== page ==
However, what does discipline really mean? Many would say punishment, which according to the mainstream is correct. Interestingly, discipline comes from the Latin word disciplina, which means instruction or knowledge. When I read that I completely changed how I viewed discipline and how I implemented it. It makes sense, we use discipline in order to teach our children to make better choices, but does punishment alone really achieve that? Originally when psychologists were learning about how to influence behavior by giving rats food or scaring them, they learned that the best way to influence behavior was with rewards. So to begin with, punishment isn’t as effective as praise or other forms of rewards. Punishment can work as well but lets really analyze how it’s applied. Maybe yelling or a time out or taking away something is the consequence. How does the child experience that? Do they understand it rationally and connect that with the behavior that called for the discipline? How capable were they to make the correct choice to begin with? Does it upset the child and leave them angry, alone, and disconnected from the parent(s) because of perceived betrayal? What is the lesson that was learned? It may surprise you that it’s not the one you thought you were teaching. That’s if you were teaching at all, as many parents simply react because they are frustrated or tired or hungry etc. After the child calms down, do you talk about what happened? Do you engage with your child how he or she might have acted differently? Do you role-play?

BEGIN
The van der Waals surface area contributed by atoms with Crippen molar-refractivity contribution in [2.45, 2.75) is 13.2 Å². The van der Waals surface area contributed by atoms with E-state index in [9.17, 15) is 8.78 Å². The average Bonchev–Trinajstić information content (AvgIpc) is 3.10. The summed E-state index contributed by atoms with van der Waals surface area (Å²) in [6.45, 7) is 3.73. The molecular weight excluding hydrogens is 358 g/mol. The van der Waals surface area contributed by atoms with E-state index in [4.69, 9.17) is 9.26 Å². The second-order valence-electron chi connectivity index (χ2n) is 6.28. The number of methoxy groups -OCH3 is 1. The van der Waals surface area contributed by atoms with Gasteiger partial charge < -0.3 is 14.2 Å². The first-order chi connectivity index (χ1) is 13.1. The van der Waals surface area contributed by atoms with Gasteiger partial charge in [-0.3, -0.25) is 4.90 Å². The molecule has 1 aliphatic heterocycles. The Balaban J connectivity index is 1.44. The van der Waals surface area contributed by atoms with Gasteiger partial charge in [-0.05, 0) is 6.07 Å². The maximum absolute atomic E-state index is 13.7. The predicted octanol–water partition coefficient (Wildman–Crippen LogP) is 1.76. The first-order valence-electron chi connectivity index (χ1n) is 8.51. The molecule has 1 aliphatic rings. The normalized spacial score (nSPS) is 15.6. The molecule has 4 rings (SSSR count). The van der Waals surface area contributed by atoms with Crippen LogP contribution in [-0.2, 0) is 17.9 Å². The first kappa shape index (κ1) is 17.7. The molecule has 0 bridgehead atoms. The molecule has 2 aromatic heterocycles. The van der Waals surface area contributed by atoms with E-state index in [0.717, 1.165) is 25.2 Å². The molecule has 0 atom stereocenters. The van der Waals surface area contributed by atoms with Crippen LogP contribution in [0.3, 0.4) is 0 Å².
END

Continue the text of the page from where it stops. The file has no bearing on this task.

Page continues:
I covered discipline, so what’s this about Inuits? I recently read some articles about Inuit parenting. Their culture stresses remaining calm and teaching kids to control their anger. To them a parent yelling or scolding a child for having a tantrum is like the adult having a tantrum. This is important because children learn by observing adults, so if your children see you being overtly angry or frustrated, it’s likely they will act the same way. They are learning that being angry and yelling is a solution. Also yelling and being yelled at both raise your heart rate, which biologically lessens your ability to be rational. The Inuits believe in patiently waiting for the child to calm down and then engage the child in a playful role-play. The mother may ask the child to hit or yell, and then react with an emotional response like “ow that hurts” and follow up with “don’t you like me?” or “yelling scares me” and “do you like to scare others”. The goal is to get the child to replay their actions in a less emotional state and think through the way it affects others. This playful exchange is repeated until the behavior stops. It also builds a bond between the child and the parent.
There are many variations on this method. I have read several books on how to discipline (teach). They all emphasize the same things: be emotionally calm yourself, be playful, and remember you are trying to teach. So the next time your child misbehaves, try to think about 1) what you want to teach, 2) how you want to teach it, and 3) is your child in an emotional state capable of learning.